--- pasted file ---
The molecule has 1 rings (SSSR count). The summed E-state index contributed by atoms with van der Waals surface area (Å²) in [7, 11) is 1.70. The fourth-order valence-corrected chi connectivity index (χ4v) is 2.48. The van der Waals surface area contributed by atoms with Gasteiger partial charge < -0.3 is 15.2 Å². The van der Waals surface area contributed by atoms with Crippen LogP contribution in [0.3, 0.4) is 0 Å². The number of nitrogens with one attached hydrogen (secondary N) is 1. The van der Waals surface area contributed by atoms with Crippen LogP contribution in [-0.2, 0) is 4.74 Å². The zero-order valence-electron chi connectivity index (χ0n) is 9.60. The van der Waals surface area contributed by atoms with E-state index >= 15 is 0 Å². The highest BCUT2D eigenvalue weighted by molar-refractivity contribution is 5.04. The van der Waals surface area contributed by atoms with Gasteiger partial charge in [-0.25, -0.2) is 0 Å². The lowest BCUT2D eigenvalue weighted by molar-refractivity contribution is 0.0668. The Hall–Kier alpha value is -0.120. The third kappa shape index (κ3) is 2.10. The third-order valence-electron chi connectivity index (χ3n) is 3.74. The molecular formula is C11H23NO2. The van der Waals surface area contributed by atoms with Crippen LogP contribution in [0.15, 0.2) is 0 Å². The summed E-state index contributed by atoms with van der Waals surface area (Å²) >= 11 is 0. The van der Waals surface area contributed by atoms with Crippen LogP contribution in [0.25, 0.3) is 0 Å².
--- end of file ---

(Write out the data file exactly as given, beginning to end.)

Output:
The molecule has 1 rings (SSSR count). The summed E-state index contributed by atoms with van der Waals surface area (Å²) in [7, 11) is 1.70. The fourth-order valence-corrected chi connectivity index (χ4v) is 2.48. The van der Waals surface area contributed by atoms with Gasteiger partial charge < -0.3 is 15.2 Å². The van der Waals surface area contributed by atoms with Crippen LogP contribution in [0.3, 0.4) is 0 Å². The number of nitrogens with one attached hydrogen (secondary N) is 1. The van der Waals surface area contributed by atoms with Crippen LogP contribution in [-0.2, 0) is 4.74 Å². The zero-order valence-electron chi connectivity index (χ0n) is 9.60. The van der Waals surface area contributed by atoms with E-state index >= 15 is 0 Å². The highest BCUT2D eigenvalue weighted by molar-refractivity contribution is 5.04. The van der Waals surface area contributed by atoms with Gasteiger partial charge in [-0.25, -0.2) is 0 Å². The lowest BCUT2D eigenvalue weighted by molar-refractivity contribution is 0.0668. The Hall–Kier alpha value is -0.120. The third kappa shape index (κ3) is 2.10. The third-order valence-electron chi connectivity index (χ3n) is 3.74. The molecular formula is C11H23NO2. The van der Waals surface area contributed by atoms with Crippen LogP contribution in [0.15, 0.2) is 0 Å². The summed E-state index contributed by atoms with van der Waals surface area (Å²) >= 11 is 0. The van der Waals surface area contributed by atoms with Crippen LogP contribution in [0.25, 0.3) is 0 Å².